What did I do? Well, I took yesterday off. Not took it off to go see friends or drink wine with Tim. I took it OFF. I did not get out of my pajamas or move from the couch all day, and I did nothing but watch The X Files on Netflix and take a nap and drink tea.
It. Was. Glorious.
But, it’s not sustainable. I can’t be taking days to lay on the couch every time I feel stressed out, especially during the school year. Instead, I’m going to focus a lot of my effort on only working 40-hours during the rest of the summer, and then, when school starts, I’m going to pick an amount of time (maybe 8 hours? maybe 10?) during the school year that I’m willing to spend on writing. Once I hit my limit? Well, I don’t get paid overtime, so I will stop. I know it’s going to be really hard to do, but I have to unless I want to see my overall health decline again like it did last year.
When your body speaks, you really need to listen. This new lifestyle is starting to teach me that.
Featured Image Credit: bottled_void
A few weeks ago, I participated in a panel discussion with the absolutely wonderful Deborah Siegel, Veronica Arreola, and Claudia Garcia-Rojas. Not gonna lie, I was super intimidated to speak with these talented, smart ladies, but I had such a great time! Deborah posted some video on her site, and I’m sharing it with you so you can enjoy it, even if you weren’t able to make it!
If you’re in the Chicago area, check out more Chifems events! Hope to see you there!
We’ve been in our house for a year now. We’re no DIYers, but we have done a lot of work! See all the home before and after posts and pictures here.
You may remember how excited I was to have a library when we moved into this house a year ago. Tim and I both graduated undergrad with our BA’s in English and we met in our MA in English Studies program, so we had a lot of books. More than anything, I wanted a designated space for those books that would showcase them. (Well, if we’re being honest here, more than anything I wanted a Tiffany blue office, but secondly I wanted a space for those books. Bonus if it was purple – which it is!).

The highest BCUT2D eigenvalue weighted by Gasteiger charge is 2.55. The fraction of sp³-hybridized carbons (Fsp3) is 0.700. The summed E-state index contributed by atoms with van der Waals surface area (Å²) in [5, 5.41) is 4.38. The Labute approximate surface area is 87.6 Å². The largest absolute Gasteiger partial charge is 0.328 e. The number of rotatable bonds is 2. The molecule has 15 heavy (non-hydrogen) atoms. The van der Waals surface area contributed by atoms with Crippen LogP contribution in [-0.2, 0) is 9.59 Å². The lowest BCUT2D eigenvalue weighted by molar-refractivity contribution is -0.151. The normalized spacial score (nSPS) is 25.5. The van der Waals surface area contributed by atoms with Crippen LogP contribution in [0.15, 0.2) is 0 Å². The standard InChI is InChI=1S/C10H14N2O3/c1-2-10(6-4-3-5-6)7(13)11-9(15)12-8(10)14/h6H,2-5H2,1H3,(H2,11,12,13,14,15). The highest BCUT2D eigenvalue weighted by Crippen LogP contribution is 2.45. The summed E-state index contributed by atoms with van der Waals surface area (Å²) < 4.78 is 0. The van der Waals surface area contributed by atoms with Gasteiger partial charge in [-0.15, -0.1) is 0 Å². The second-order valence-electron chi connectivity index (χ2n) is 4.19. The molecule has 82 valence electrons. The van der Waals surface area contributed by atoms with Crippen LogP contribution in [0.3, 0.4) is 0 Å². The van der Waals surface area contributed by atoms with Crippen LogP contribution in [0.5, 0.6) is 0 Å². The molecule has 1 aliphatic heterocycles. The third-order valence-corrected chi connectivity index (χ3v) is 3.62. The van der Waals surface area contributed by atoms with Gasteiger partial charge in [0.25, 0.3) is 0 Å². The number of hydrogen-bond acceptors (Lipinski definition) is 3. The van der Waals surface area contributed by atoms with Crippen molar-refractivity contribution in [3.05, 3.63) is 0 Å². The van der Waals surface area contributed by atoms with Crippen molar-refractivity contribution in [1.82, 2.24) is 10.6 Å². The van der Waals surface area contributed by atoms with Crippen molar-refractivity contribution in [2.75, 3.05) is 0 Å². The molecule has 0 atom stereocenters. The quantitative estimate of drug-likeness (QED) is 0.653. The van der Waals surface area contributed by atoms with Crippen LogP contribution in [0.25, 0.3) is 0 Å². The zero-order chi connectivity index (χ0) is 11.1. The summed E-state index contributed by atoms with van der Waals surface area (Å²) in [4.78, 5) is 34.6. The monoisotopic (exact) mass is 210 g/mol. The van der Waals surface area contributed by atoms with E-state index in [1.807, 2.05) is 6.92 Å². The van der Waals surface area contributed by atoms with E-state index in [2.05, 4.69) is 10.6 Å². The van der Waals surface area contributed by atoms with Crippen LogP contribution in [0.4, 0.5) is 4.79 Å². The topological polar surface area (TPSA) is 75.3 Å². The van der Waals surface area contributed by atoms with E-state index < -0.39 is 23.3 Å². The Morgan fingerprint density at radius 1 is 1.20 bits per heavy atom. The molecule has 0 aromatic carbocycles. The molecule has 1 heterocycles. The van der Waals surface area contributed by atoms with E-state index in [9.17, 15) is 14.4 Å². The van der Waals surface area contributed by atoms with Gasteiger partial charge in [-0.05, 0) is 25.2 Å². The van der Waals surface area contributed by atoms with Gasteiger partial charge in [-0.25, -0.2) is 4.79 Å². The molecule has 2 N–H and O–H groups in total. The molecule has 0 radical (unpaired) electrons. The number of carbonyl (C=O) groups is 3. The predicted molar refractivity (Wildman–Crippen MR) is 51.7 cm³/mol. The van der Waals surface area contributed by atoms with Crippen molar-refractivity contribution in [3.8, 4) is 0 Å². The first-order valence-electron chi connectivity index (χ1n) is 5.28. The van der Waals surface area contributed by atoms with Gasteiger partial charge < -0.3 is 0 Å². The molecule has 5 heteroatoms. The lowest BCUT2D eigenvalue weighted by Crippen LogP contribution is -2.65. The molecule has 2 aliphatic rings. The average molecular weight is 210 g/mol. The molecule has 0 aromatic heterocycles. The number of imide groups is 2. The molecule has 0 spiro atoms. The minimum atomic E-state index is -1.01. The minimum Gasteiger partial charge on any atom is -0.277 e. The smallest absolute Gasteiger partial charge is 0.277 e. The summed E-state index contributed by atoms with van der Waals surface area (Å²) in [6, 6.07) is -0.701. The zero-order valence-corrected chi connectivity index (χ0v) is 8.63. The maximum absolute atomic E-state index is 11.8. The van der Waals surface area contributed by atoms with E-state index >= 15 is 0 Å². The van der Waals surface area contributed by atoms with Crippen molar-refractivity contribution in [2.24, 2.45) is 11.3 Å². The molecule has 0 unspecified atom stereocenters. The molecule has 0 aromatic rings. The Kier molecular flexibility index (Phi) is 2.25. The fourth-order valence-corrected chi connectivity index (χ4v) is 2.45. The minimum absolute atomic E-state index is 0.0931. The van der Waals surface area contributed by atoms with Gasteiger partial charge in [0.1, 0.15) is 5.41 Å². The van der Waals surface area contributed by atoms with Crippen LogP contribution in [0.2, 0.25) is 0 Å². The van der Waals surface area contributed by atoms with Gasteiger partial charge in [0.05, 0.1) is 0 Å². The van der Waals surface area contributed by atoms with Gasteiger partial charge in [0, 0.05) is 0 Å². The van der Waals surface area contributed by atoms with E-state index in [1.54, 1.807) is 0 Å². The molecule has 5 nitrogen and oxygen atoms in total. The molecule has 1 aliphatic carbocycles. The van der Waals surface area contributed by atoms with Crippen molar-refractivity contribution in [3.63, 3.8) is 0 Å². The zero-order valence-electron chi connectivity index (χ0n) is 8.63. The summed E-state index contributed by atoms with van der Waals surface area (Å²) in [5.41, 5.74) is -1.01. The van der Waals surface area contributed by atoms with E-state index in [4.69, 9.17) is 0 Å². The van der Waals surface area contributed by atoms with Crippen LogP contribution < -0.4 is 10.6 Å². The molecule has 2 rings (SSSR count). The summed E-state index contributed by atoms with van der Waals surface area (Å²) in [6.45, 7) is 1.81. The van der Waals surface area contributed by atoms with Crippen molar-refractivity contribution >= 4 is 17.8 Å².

I got my purple library. Tim OKed the choice of purple as long as it was an “adult purple.” (Searching for it was seriously like that ACE Hardware “Find Your Soul Paint” commercial: ”I don’t want a PURPLE, but more like a PURple, you know what I’m saying?” What the hell does “adult purple” even mean, Tim? Turns out it means not a baby’s nursery or teenager’s room purple, which is actually pretty self-explanatory when you really think about it. We ended up with Behr’s Vintage Grape if you’re curious.) To be honest, anything would have been better than the yellow it was, but I’m glad we ended up with the purple.
No, seriously you guys. It was yellow. It is also where we put all of the boxes, mostly because that’s the first room you see when you walk in the door.
Slowly but surely, it turned into this:
And then we got sick of hitting our heads on the ugly dining room chandelier (did I mention this used to be a dining room?), so we put in a fan.
Ahh. Much better and breezier. But after a while, even though I loved cozying up in my papasan chair and reading a good book, I started to hate the fact that this room looked like we put all the leftover stuff from college in it. Who has a front room with a futon and a papasan chair?! Not 30-year-old homeowners, that’s for sure. I also started to realize that, with one sitting area on the main floor, everyone sat in the kitchen when they came over, and that is awkward and not much fun, so I wanted another sitting area. Thus, the “Lady Cave” was born.
The chairs and coffee table are from Pier 1. The artwork is original – and by original, I mean I cut up a poster and put it in these frames we had bought ages ago from Hobby Lobby (you might recognize them from our Christmas mantle).
I love this room. It’s a little girly (hey, Tim has the entire basement at his disposal, which is still yellow, might I add) but functional, and it still showcases the books while allowing us a place to sit and enjoy a glass of wine with company. I’ll admit it – sometimes I just sit in there and do nothing for a little while, just to enjoy it.
And, don’t worry, my comfy papasan chair has a new cushion and a new home in the living room, just on the other side of the book wall. Bailey currently thinks it’s his bed. Which it is not.